Thursday, April 18, 2024

Stoic Divination through Sympathy and Soul Travel


The Stoics had an optimistic belief in divine pronoia: that the gods sent forewarning to humans out of benevolence. They defined divination as “the foreknowledge and foretelling of things that happen fortuitously” (Cicero De Divinatione 2.13). The future that can be foreseen for them is not predetermined.

Two modes of divination described by the far-traveled philosopher Posidonius (c. 135-51 bce) are observation of the "affinity of all things" and the close study of dreams. He spent time with druids in Gaul and wrote five books on divination, of which only fragments survive, mostly in the pages of De Divinatione, a philosophical dialogue by CiceroThe concept of sympatheia - the “affinity of all things” (συμπάθεια τον όλον) – presents the world, including the gods, as a unified organism with mutually interrelated parts that turn on each other. Everything is part of a cosmic body. Just as your whole body may respond to the lightest touch on your little toe, what happens to any part of the cosmos may resonate with the whole and generate an event far away. 

Posidonius taught that the soul travels free from the body during sleep. “Divination finds a positive support in nature, which teaches us how great is the power of the soul when it is divorced from the bodily senses as it is especially in sleep and in times of frenzy or inspiration: (Cicero de div 1.129). The Stoics held that dream divination is open to all, a view resoundingly espoused by Synesius of Cyrene in his wonderful little book On Dreams around the year 404.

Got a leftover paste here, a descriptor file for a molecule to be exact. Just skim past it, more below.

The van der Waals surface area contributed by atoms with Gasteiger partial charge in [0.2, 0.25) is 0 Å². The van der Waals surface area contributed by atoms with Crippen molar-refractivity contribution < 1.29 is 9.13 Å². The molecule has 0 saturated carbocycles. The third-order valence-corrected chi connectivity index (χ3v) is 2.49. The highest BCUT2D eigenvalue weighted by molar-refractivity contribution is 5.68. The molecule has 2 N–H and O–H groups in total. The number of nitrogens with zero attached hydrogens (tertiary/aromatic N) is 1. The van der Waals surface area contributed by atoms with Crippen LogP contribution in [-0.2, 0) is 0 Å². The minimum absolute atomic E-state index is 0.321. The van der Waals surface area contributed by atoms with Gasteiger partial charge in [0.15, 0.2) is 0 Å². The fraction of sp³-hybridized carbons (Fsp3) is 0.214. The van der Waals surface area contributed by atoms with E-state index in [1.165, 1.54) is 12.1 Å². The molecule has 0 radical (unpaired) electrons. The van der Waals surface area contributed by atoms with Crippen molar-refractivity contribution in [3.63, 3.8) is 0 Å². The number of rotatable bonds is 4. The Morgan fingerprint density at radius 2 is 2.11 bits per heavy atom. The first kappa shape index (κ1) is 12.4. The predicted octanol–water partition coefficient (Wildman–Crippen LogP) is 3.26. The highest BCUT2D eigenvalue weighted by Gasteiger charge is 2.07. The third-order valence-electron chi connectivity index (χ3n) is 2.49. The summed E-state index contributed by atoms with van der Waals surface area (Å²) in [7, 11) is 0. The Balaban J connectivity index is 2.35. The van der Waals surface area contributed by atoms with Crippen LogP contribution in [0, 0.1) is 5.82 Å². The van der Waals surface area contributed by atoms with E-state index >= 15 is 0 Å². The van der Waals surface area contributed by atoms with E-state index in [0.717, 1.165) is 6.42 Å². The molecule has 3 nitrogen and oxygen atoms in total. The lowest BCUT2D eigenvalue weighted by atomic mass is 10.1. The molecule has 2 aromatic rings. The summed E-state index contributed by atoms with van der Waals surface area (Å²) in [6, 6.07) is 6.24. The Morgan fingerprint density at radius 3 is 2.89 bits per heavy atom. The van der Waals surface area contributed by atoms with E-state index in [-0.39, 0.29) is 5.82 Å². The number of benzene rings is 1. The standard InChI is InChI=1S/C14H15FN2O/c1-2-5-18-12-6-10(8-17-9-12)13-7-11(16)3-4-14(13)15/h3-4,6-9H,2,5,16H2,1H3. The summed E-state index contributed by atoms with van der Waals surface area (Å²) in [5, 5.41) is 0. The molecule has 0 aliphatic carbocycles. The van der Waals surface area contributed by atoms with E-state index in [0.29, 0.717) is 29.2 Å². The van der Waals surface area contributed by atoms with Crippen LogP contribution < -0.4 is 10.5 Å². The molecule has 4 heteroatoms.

With the name of a sea-god inside his own, perhaps it is not surprising that Posidonius was wedded to the sea. He confirmed his sense of pattern in the cosmos as an oceanographer, studying the effect of the Moon on the tides. He set up his own school of philosophy on the island of Rhodes, a hub for travelers and traders from all over the Hellenistic world. He traveled on boats to Spain, Gaul, Italy, Sicily, Dalmatia and Greece. He was fond of maritime metaphors to describe the voyage of life, sailing on fortune’s wind, seeking safe harbor.

Rhodes, island of Posidonius the Stoic philosopher


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